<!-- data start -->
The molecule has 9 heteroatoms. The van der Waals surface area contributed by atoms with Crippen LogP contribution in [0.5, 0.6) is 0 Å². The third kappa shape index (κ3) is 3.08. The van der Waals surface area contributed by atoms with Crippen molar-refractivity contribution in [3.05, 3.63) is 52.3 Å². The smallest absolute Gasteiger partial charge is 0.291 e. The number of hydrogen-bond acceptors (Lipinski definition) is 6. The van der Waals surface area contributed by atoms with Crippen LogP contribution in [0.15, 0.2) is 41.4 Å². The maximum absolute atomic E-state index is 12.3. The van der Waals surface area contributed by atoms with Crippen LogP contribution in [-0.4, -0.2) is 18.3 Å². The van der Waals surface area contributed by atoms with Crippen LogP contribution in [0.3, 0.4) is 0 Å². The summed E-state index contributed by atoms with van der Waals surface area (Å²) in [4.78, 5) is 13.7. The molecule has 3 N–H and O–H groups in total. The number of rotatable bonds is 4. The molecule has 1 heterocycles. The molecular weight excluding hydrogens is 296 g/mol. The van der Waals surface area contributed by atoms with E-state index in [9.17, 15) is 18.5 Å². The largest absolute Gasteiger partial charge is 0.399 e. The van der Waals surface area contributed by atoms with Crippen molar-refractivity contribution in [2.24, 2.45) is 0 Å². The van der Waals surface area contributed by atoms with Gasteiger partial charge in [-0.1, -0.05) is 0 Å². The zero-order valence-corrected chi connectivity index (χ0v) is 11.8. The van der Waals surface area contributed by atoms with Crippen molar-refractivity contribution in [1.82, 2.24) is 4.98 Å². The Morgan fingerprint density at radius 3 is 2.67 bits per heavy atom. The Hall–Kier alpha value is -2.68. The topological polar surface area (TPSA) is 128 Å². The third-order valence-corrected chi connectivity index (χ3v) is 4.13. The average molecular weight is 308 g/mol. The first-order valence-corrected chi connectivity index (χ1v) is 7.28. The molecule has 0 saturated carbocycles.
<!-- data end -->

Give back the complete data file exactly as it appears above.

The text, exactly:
The molecule has 9 heteroatoms. The van der Waals surface area contributed by atoms with Crippen LogP contribution in [0.5, 0.6) is 0 Å². The third kappa shape index (κ3) is 3.08. The van der Waals surface area contributed by atoms with Crippen molar-refractivity contribution in [3.05, 3.63) is 52.3 Å². The smallest absolute Gasteiger partial charge is 0.291 e. The number of hydrogen-bond acceptors (Lipinski definition) is 6. The van der Waals surface area contributed by atoms with Crippen LogP contribution in [0.15, 0.2) is 41.4 Å². The maximum absolute atomic E-state index is 12.3. The van der Waals surface area contributed by atoms with Crippen LogP contribution in [-0.4, -0.2) is 18.3 Å². The van der Waals surface area contributed by atoms with Crippen LogP contribution in [0.3, 0.4) is 0 Å². The summed E-state index contributed by atoms with van der Waals surface area (Å²) in [4.78, 5) is 13.7. The molecule has 3 N–H and O–H groups in total. The number of rotatable bonds is 4. The molecule has 1 heterocycles. The molecular weight excluding hydrogens is 296 g/mol. The van der Waals surface area contributed by atoms with E-state index in [9.17, 15) is 18.5 Å². The largest absolute Gasteiger partial charge is 0.399 e. The van der Waals surface area contributed by atoms with Crippen molar-refractivity contribution in [2.24, 2.45) is 0 Å². The van der Waals surface area contributed by atoms with Gasteiger partial charge in [-0.1, -0.05) is 0 Å². The zero-order valence-corrected chi connectivity index (χ0v) is 11.8. The van der Waals surface area contributed by atoms with Crippen molar-refractivity contribution in [1.82, 2.24) is 4.98 Å². The Morgan fingerprint density at radius 3 is 2.67 bits per heavy atom. The Hall–Kier alpha value is -2.68. The topological polar surface area (TPSA) is 128 Å². The third-order valence-corrected chi connectivity index (χ3v) is 4.13. The average molecular weight is 308 g/mol. The first-order valence-corrected chi connectivity index (χ1v) is 7.28. The molecule has 0 saturated carbocycles.